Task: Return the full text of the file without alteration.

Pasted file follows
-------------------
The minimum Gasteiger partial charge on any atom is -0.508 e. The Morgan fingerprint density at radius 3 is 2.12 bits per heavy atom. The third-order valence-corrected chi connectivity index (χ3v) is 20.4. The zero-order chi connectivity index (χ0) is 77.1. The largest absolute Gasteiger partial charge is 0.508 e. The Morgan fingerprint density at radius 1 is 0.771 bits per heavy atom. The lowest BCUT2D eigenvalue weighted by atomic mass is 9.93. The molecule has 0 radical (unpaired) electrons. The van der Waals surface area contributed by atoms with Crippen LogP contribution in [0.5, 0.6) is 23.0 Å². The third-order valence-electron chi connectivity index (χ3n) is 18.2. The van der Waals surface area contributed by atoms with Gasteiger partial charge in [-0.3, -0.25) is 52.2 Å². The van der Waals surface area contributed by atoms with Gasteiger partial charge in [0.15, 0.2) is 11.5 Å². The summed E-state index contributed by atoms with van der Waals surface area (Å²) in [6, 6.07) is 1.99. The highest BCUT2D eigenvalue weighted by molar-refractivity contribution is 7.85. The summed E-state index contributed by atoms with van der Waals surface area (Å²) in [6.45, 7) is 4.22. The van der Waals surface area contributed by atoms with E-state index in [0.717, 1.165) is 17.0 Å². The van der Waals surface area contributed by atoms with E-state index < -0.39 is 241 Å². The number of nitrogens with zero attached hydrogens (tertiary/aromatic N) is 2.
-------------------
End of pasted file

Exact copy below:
The minimum Gasteiger partial charge on any atom is -0.508 e. The Morgan fingerprint density at radius 3 is 2.12 bits per heavy atom. The third-order valence-corrected chi connectivity index (χ3v) is 20.4. The zero-order chi connectivity index (χ0) is 77.1. The largest absolute Gasteiger partial charge is 0.508 e. The Morgan fingerprint density at radius 1 is 0.771 bits per heavy atom. The lowest BCUT2D eigenvalue weighted by atomic mass is 9.93. The molecule has 0 radical (unpaired) electrons. The van der Waals surface area contributed by atoms with Crippen LogP contribution in [0.5, 0.6) is 23.0 Å². The third-order valence-electron chi connectivity index (χ3n) is 18.2. The van der Waals surface area contributed by atoms with Gasteiger partial charge in [-0.3, -0.25) is 52.2 Å². The van der Waals surface area contributed by atoms with Gasteiger partial charge in [0.15, 0.2) is 11.5 Å². The summed E-state index contributed by atoms with van der Waals surface area (Å²) in [6, 6.07) is 1.99. The highest BCUT2D eigenvalue weighted by molar-refractivity contribution is 7.85. The summed E-state index contributed by atoms with van der Waals surface area (Å²) in [6.45, 7) is 4.22. The van der Waals surface area contributed by atoms with E-state index in [0.717, 1.165) is 17.0 Å². The van der Waals surface area contributed by atoms with E-state index < -0.39 is 241 Å². The number of nitrogens with zero attached hydrogens (tertiary/aromatic N) is 2.